Imagine if each of the vicious attack ads staining the presidential campaign had to name the five biggest donors paying for the propaganda, and end with an “I approved this ad” statement from the attack group’s chief operative.
This thin ray of sunlight is at the heart of a new House proposal to repair some of the damage done to American democracy by the Supreme Court decision allowing campaigns to be flooded with unlimited, and largely cloaked, corporate, union and other special-interest contributions.
The Disclose 2012 Act, introduced by Representative Chris Van Hollen, Democrat of Maryland, is a tighter version of the 2010 bill that was blocked in the Senate by a Republican filibuster. The new measure would require disclosure of donor names within 24 hours for contributions of $10,000 or more — making it hard for “super PACs” and other money vehicles to take advantage of loose reporting deadlines. Union and corporate leaders and others would have to own up to sponsorship in their ads, while informing shareholders and union members how their money is spent politically. Lobbying groups like the National Rifle Association and the Sierra Club would also have to disclose their campaign spending more clearly.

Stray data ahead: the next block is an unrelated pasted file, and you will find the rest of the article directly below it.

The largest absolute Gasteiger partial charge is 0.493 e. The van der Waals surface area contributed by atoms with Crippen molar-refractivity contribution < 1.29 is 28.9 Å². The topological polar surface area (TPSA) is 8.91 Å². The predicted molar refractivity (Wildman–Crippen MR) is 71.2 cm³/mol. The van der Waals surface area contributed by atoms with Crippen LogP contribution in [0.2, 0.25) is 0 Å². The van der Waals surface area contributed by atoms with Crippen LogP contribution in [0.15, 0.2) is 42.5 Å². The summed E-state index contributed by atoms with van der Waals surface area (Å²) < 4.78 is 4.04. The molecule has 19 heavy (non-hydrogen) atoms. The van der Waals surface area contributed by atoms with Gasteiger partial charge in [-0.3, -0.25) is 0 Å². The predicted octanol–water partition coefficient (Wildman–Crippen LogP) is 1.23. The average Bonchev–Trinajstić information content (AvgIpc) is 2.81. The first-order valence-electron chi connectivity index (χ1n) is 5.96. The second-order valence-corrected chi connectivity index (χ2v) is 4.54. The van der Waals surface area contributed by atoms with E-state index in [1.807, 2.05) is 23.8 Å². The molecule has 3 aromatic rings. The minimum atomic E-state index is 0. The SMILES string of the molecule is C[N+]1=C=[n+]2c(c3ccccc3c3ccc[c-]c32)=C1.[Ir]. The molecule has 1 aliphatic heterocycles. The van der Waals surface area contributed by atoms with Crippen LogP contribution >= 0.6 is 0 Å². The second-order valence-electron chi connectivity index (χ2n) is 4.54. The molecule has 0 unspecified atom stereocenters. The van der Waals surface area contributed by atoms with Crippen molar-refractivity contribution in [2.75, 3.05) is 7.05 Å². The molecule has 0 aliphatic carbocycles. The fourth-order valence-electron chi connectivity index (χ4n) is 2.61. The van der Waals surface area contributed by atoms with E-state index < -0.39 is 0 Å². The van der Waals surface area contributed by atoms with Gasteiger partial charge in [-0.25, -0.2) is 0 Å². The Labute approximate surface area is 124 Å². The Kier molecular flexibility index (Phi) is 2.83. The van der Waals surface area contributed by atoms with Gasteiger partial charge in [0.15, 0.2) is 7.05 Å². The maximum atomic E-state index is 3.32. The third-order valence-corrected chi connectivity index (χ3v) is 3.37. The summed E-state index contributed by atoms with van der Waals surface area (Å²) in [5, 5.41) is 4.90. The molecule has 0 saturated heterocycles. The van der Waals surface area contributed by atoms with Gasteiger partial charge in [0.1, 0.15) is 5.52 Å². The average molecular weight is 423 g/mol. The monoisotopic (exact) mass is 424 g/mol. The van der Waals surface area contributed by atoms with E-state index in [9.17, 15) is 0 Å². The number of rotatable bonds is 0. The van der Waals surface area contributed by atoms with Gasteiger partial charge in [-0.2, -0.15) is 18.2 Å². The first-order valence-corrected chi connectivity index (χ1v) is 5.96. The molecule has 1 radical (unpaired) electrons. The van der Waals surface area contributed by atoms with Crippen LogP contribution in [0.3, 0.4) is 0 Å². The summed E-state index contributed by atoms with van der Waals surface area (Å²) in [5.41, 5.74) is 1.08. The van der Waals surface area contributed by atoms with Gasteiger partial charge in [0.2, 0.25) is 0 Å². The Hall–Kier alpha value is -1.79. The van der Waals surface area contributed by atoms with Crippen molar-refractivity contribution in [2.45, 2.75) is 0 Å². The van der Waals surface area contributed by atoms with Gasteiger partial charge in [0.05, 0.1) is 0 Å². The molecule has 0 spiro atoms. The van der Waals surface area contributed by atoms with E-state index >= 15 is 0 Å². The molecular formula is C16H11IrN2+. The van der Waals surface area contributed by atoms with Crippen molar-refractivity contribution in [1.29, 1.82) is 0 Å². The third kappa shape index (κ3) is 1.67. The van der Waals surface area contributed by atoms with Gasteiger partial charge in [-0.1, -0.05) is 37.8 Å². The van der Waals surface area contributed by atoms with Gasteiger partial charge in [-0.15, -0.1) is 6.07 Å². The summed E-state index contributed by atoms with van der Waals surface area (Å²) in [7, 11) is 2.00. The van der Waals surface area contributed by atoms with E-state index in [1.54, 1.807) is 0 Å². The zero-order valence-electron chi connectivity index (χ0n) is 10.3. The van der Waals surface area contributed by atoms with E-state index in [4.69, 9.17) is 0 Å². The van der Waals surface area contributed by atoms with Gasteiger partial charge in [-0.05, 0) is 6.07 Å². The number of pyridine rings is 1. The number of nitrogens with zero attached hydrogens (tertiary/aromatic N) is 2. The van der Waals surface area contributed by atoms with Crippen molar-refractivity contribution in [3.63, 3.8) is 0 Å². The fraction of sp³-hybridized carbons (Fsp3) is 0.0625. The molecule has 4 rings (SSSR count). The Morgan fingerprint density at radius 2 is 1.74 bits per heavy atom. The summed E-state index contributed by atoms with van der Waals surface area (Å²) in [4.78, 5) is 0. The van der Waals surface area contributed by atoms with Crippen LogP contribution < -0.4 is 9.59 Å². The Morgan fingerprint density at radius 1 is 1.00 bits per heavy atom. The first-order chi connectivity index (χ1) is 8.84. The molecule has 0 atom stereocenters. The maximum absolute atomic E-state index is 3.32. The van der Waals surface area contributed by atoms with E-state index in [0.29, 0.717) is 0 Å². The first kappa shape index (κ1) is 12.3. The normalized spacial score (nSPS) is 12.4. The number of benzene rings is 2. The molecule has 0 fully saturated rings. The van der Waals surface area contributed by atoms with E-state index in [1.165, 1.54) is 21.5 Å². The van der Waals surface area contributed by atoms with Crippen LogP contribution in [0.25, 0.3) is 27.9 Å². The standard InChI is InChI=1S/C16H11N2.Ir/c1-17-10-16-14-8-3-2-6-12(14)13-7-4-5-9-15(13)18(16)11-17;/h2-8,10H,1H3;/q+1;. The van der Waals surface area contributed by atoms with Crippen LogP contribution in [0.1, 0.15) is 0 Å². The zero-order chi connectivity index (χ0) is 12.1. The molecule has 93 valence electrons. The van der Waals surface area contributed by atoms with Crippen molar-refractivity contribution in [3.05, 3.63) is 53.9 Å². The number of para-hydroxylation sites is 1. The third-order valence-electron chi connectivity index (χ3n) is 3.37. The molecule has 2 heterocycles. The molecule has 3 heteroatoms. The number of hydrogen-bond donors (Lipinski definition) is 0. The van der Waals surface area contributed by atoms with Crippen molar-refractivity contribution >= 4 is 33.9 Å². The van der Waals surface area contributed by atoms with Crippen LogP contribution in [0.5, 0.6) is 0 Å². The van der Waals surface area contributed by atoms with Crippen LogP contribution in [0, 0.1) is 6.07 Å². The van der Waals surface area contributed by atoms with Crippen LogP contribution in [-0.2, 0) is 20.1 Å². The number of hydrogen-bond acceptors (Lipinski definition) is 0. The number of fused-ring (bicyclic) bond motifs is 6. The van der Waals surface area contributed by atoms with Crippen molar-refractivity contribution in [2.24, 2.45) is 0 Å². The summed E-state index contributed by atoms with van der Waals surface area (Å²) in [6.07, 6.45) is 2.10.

This is desperately needed legislation, yet so far no Republicans have come forward to support or sponsor it. Republicans, who are reaping the lion’s share of the new unlimited donations, used to support disclosure laws. In 2000, the Senate Republican leader, Mitch McConnell, even said, “Republicans are in favor of disclosure.” Not anymore. Polls show the public supports disclosure as a way to fight political corruption. Any candidate who resists this common-sense bill deserves to be defeated.